Skip Navigation
Data
Point
U.S. Department of Education NCES 2017-111 May 2017
Public High School Students' Use of Graduation, Career, or Education Plans

This report uses data from the High School Longitudinal Study of 2009 (HSLS:09). HSLS:09 is a nationally representative, longitudinal study of more than 23,000 students who were first surveyed in fall 2009, when they were in the ninth grade, and then again in spring 2012, when most were in the eleventh grade. The 2012 administration also included a survey of the students' school counselors. This report includes data for all public school students and public high school counselors who participated in the 2012 follow-up.

 To help high school students align their curricula with career goals, some schools require that their students have a curriculum plan, variously referred to as a graduation, career, or education plan. This Data Point examines the use of such plans in public high schools, as of 2012.

The HSLS:09 2012 follow-up asked school counselors whether their school required students to have a graduation, career, or education plan and, if so, how students were assigned to a specific plan.

FIGURE 1. Percentage distribution of fall 2009 public school ninth-graders as of 2012 whose school counselors reported various requirements for graduation, career, or education plans: 2012

FIGURE 1. Percentage distribution of fall 2009 public school ninth-graders as of 2012 whose school counselors reported various requirements for graduation, career, or education plans: 2012

NOTE: Standard errors for estimates can be found at http://nces.ed.gov/surveys/ctes/tables/h155.asp. Detail may not sum to total because of rounding.
SOURCE: U.S. Department of Education, Institute of Education Sciences, National Center for Education Statistics, High School Longitudinal Study of 2009 (HSLS:09), First Follow-up Restricted-Use Data File.

The school counselors of most public high school students reported that their school requires a graduation, career, or education plan.

School counselors of about three-quarters of public high school students (72 percent) reported that the school requires students have a graduation, career, or education plan (figure 1). The nature of this requirement varies across schools, however.

The counselors of about 4 out of 10 public high school students reported that students are asked to create their own plan.

The school counselors of 43 percent of students reported that students in their school are asked to create a personalized graduation, career, or education plan. Counselors of fewer students, 23 percent, reported that students are asked to choose a plan from among those offered by their school, and counselors of only 5 percent of students reported that students are assigned to a plan by their school.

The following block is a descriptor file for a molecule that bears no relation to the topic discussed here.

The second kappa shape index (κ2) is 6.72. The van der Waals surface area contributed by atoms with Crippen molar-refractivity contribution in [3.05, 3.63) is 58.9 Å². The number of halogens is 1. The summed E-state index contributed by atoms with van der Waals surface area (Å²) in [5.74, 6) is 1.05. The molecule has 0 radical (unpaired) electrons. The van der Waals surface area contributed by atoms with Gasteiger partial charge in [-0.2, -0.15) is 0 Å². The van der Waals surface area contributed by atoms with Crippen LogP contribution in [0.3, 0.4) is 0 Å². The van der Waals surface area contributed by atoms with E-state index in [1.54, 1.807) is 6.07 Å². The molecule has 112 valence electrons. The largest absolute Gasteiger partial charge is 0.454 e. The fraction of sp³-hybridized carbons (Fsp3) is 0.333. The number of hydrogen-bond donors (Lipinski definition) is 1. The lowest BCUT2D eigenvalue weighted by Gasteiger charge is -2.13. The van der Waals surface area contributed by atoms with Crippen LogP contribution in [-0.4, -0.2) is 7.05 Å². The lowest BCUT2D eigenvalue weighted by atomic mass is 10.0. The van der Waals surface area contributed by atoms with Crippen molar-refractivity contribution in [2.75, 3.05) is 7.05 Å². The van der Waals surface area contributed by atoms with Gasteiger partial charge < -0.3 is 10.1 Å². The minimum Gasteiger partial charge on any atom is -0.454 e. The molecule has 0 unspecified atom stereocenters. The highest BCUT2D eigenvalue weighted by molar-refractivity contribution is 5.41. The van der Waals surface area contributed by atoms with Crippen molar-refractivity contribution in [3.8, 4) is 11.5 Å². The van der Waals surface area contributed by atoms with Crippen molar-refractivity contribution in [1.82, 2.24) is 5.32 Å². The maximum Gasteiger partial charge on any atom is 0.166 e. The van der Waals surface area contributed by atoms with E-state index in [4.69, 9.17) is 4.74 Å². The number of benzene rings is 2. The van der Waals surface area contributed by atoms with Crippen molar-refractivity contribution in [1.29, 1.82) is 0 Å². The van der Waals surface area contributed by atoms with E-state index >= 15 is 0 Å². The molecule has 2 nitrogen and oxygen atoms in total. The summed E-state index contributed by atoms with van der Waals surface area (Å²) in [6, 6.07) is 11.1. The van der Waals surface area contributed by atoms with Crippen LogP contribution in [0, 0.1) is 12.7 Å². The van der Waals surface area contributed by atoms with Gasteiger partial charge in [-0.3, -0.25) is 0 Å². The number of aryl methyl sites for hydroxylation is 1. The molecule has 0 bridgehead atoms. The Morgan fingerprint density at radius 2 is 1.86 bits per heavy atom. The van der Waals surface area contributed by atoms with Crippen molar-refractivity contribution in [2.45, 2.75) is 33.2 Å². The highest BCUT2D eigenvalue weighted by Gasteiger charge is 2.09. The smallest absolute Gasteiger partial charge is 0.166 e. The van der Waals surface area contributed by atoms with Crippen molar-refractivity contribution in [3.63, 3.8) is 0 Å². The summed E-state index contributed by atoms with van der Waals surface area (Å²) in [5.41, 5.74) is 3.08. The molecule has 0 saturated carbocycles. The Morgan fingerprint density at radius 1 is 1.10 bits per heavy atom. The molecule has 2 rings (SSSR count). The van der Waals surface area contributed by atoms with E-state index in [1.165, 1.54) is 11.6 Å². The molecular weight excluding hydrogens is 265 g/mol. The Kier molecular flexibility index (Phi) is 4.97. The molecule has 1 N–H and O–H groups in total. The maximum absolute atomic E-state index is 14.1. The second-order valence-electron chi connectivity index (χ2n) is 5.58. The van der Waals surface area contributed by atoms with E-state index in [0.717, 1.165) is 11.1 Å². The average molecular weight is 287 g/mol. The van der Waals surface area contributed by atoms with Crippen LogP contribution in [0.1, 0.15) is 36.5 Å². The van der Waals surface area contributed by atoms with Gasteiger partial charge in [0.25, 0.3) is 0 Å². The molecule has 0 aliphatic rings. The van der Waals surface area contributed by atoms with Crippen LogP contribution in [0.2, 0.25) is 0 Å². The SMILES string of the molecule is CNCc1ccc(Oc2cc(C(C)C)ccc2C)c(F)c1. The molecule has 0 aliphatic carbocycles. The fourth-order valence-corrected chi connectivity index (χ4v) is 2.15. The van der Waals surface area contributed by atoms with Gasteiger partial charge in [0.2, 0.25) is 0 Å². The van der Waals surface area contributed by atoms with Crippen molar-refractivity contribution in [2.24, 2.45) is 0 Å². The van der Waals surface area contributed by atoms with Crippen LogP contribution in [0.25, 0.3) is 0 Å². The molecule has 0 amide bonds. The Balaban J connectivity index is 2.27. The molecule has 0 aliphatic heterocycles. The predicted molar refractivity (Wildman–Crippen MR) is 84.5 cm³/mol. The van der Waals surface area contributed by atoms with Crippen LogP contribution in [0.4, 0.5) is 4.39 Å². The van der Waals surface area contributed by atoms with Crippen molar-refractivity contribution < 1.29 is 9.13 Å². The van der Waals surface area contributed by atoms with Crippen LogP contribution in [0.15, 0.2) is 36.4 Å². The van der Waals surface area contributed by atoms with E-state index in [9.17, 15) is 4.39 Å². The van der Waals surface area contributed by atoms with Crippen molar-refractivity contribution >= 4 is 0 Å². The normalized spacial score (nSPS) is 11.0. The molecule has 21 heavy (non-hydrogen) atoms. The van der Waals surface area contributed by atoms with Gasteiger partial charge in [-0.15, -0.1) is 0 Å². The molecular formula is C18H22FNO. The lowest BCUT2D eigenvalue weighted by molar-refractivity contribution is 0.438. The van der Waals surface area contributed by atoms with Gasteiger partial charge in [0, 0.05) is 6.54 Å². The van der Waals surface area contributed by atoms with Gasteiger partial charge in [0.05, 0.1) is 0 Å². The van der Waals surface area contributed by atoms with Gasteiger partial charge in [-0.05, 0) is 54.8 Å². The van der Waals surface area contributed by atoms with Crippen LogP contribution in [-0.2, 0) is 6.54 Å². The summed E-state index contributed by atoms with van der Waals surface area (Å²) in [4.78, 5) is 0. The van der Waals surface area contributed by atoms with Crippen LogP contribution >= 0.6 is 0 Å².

The HSLS:09 2012 follow-up also asked students directly whether their school had asked them to develop a graduation, career, or education plan. Confirming counselor reports, 44 percent of students reported that their school had asked them to develop such a plan (figure 2).

Students who reported that their school had asked them to develop a graduation, career, or education plan were also asked whether they submitted their plan to their school and whether they met with school staff at least once a year to review their plan.

To learn more about the data collection used in this report, visit https://nces.ed.gov/surveys/hsls09. For questions about content or to viewthis report online, go to https://nces.ed.gov/pubsearch/pubsinfo.asp?pubid=2017111.

FIGURE 2. Percentage of 2009 public school ninth-graders as of 2012 who reported various activities concerning the development and use of a graduation, career, or education plan: 2012

FIGURE 2. Percentage of 2009 public school ninth-graders as of 2012 who reported various activities concerning the development and use of a graduation, career, or education plan: 2012

NOTE: Standard errors for estimates can be found at http://nces.ed.gov/surveys/ctes/tables/h171.asp.
SOURCE: U.S. Department of Education, Institute of Education Sciences, National Center for Education Statistics, High School Longitudinal Study of 2009 (HSLS:09), First Follow-up Restricted-Use Data File.

Although 44 percent of public high school students were asked to develop a plan, fewer students submitted their plan to their school or reviewed the plan with school staff at least annually.

Only 39 percent of the public high school students who were asked to develop a plan submitted their plan to their school, and only about half (51 percent) of the students who were asked to develop a plan met with school staff to review or revise the plan (not in figures; see http://nces.ed.gov/surveys/ctes/tables/h171.asp).

Thus, only 17 percent of all students reported that they developed a plan that they submitted to their school, and only 22 percent of all students developed a plan and met with school staff at least once a year to review or revise their plan (figure 2). Overall, 11 percent of all students reported that they did all three—they developed a plan, submitted their plan to their school, and met with school staff at least once a year to review or revise the plan.

This National Center for Education Statistics (NCES) Data Point presents information on education topics of current interest. It was authored by Lisa Hudson of NCES. Estimates based on samples are subject to sampling variability, and apparent differences may not be statistically significant. All stated differences are statistically significant at the .05 level. In the design, conduct, and data processing of NCES surveys, efforts are made to minimize effects of nonsampling errors, such as item nonresponse, measurement error, data processing error, or other systematic error.